A few studies have compared the completion rates of those with an “unplanned admission” into detox programs with those who planned one. The first study showed that those who came directly from the ED were twice as likely to leave prematurely compared to those with a scheduled admission. (HERE) A similar study by the Philadelphia Veterans Administration Hospital found that “patients admitted to the hospital “unscheduled” had a disproportionately higher incidence of subsequent AMA (against medical advice) discharge, particularly if they were alcoholic. This finding calls into question the cost-effectiveness of hospitalization as an initial treatment strategy for substance abusers who enter treatment impulsively and points out the need for additional study to determine the most cost-effective treatments for addicts whose primary motivation for treatment may be to obtain relief from precipitating stressors.” (HERE)
A third study looked at the readmission rates. A planned admission was identified as someone who had presented at a hospital, had a supported discharge, and elected to enter a detox program, working with detox staff for their admission a few days later. An unplanned admission was someone who presented in the hospital and was immediately placed on a withdrawal protocol. There were 47 unplanned admissions in this study and 13 planned admissions. Within a year, 40% of those with a planned admission were readmitted to a detox program. However, 100% of the 47 unplanned admissions had to be readmitted within a year! (HERE)
In those interventions that have more flexibility in their access speed, there are lessons to learn as well. There is an active strategy nation-wide for hospital Emergency Departments to provide medication treatment to those with an opioid use disorder and link them to a local clinic for continuing care. A study published by the Rand Corporation in March 2022, reviewed 22,846 buprenorphine prescriptions written and filled from Feb 2019 to Nov 2020. Only 28.5% of those individuals followed up with the clinics and got a refill of the medication. (HERE) Leaving the head to study to share that while they were encouraged that more people had access to these medication and some fatal overdoses were avoided, there is “substantial room for improvement to create a system of care that seamlessly transitions patients from the emergency setting to community providers who can continue treatment.”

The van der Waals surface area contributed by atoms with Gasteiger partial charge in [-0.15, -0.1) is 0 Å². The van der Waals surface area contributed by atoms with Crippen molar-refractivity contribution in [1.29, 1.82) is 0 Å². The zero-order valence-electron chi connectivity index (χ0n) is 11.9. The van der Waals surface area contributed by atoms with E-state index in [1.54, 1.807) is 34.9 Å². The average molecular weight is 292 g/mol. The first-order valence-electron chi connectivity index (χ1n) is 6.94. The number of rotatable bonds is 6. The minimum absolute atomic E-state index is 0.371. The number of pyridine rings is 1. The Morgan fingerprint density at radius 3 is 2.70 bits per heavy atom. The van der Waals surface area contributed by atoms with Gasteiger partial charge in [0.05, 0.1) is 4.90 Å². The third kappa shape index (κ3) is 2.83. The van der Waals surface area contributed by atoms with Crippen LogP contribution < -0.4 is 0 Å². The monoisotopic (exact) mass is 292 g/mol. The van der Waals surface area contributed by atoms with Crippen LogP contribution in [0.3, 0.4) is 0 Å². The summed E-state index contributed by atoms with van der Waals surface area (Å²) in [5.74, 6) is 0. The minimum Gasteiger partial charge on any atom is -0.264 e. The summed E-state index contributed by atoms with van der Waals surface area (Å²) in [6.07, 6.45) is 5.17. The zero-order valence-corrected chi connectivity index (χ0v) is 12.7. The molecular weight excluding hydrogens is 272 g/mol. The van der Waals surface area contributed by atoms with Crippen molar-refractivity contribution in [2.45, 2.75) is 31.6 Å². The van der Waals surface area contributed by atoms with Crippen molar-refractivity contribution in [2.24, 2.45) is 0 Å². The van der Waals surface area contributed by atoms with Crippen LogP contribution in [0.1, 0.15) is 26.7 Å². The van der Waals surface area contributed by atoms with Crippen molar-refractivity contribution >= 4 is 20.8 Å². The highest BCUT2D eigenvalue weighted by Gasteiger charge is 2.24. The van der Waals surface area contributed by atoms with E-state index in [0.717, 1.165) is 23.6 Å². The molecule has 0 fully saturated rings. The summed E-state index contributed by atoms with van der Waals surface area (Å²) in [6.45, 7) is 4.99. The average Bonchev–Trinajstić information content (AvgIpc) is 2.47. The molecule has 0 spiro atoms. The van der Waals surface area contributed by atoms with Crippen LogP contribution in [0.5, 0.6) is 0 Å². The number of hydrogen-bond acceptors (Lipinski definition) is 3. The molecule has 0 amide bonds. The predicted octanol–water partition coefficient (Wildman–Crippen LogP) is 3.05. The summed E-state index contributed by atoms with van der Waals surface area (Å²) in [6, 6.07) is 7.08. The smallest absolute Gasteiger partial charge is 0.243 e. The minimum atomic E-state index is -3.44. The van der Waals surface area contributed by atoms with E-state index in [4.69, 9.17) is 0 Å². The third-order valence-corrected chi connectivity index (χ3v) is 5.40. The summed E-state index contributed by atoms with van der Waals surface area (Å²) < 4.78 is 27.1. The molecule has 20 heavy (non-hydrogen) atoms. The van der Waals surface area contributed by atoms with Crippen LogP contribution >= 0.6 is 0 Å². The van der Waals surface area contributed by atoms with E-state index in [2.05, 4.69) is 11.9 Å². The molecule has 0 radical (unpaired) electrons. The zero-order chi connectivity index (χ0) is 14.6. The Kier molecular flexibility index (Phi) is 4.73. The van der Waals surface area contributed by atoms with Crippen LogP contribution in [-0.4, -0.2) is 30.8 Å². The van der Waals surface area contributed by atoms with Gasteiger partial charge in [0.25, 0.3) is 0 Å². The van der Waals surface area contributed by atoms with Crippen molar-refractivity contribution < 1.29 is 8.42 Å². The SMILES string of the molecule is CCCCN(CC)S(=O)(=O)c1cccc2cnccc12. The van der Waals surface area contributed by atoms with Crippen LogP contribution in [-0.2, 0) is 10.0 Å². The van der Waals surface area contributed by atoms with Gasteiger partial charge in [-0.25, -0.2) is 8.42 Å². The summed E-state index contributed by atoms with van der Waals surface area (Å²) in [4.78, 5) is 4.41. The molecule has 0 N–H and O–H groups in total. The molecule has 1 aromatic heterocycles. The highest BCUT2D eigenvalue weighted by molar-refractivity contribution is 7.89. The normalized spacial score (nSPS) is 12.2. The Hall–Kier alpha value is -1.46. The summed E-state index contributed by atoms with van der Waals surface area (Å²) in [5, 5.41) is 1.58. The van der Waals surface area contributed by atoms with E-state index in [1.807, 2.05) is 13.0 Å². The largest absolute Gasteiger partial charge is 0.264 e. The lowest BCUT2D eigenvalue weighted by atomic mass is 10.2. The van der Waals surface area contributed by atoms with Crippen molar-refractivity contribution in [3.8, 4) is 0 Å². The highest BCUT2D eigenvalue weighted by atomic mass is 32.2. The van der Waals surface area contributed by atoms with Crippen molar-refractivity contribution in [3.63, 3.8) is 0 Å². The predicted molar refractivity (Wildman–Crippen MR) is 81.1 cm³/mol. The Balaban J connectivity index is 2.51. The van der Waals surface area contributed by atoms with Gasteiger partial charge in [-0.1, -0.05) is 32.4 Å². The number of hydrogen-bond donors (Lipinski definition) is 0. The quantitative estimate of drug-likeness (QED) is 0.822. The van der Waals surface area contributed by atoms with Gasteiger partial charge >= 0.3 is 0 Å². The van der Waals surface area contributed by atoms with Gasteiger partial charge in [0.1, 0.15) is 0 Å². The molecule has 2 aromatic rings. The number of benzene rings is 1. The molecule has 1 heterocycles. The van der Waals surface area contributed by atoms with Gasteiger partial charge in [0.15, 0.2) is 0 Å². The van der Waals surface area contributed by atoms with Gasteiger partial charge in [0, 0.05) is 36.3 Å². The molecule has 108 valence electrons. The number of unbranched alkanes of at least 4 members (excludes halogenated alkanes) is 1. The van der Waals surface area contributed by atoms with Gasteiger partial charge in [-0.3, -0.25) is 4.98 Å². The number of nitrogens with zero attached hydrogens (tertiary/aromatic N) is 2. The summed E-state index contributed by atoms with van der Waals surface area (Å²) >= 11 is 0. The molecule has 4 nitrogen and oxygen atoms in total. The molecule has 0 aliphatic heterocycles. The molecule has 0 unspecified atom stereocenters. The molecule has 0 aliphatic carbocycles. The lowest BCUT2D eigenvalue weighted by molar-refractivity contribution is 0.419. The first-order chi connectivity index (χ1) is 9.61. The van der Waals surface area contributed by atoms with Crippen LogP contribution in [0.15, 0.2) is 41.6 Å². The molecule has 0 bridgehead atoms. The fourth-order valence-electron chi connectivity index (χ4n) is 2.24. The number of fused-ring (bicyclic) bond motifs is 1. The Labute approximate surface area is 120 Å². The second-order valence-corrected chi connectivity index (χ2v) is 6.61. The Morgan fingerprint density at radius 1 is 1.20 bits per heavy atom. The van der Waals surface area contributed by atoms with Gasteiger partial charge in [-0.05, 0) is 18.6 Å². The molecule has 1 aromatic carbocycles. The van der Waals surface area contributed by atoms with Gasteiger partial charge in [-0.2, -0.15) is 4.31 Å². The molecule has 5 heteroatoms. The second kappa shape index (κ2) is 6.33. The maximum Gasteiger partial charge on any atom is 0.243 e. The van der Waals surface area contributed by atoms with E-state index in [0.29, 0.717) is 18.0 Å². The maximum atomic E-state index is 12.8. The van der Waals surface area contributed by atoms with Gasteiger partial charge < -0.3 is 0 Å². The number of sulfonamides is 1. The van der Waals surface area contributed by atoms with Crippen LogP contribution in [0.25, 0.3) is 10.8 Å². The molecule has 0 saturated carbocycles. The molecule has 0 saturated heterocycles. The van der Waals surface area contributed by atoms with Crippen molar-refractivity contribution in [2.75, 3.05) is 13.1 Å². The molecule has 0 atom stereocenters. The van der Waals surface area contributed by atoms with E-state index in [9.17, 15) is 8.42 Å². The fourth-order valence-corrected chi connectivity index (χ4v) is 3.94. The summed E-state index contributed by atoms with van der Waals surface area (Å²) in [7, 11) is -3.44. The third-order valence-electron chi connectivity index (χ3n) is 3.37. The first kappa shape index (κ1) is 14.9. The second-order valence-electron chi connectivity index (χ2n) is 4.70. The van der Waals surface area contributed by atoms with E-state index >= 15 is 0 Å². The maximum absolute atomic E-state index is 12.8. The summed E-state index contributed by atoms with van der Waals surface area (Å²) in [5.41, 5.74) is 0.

These are troubling outcomes for programs that are urgently responsive, dare I say reactive, to the person verbalizing a desire to get help right now. More importantly, we must know the cumulative impact of repeated treatment dropouts. One study showed that the number of treatment dropouts was the best predictor for future dropouts. “Subjects with one or two previous early discharges had a 4.7-fold increased risk (of dropping out), and for subjects with three or more previous premature discharges, the risk increased even to 10.4” (HERE). A secondary study showed that “premature dropouts and repeated detoxification treatments weaken the patient’s self-efficacy and thereby increase the inhibition threshold to seek help.” (HERE). Translation – The more often a person drops out of treatment, the more often they “fail” (in their mind), and the less likely they are to believe that treatment will work next time.
With the rise in harm reduction services, we must ensure that we are not creating new harm by accelerating access. Accepting that our system could harm by creating these unintended consequences is problematic. Those facilities that are more focused on filling their beds, often under the guise of being responsive, are fostering the most harm. Verbalized motivation is very fluid, and we cannot rely on that as the only reason we admit people into this specialty care. SUD providers must establish thoughtful, intentional processes to work with someone in need. These processes should not create unnecessary hurdles that delay appropriate access to care.
These are critical moments for vulnerable people that must be protected and valued. Providers should partner with them to create the best possibility for the successful completion of treatment. Suppose we are reactive to the short-term without balancing the long-term implications. In that case, we could squander the opportunity and make it even more challenging to try again. We must meet them where they are, hold space for them, then walk thoughtfully – not run reactively – with them, helping them arrive prepared for this step in their recovery journey.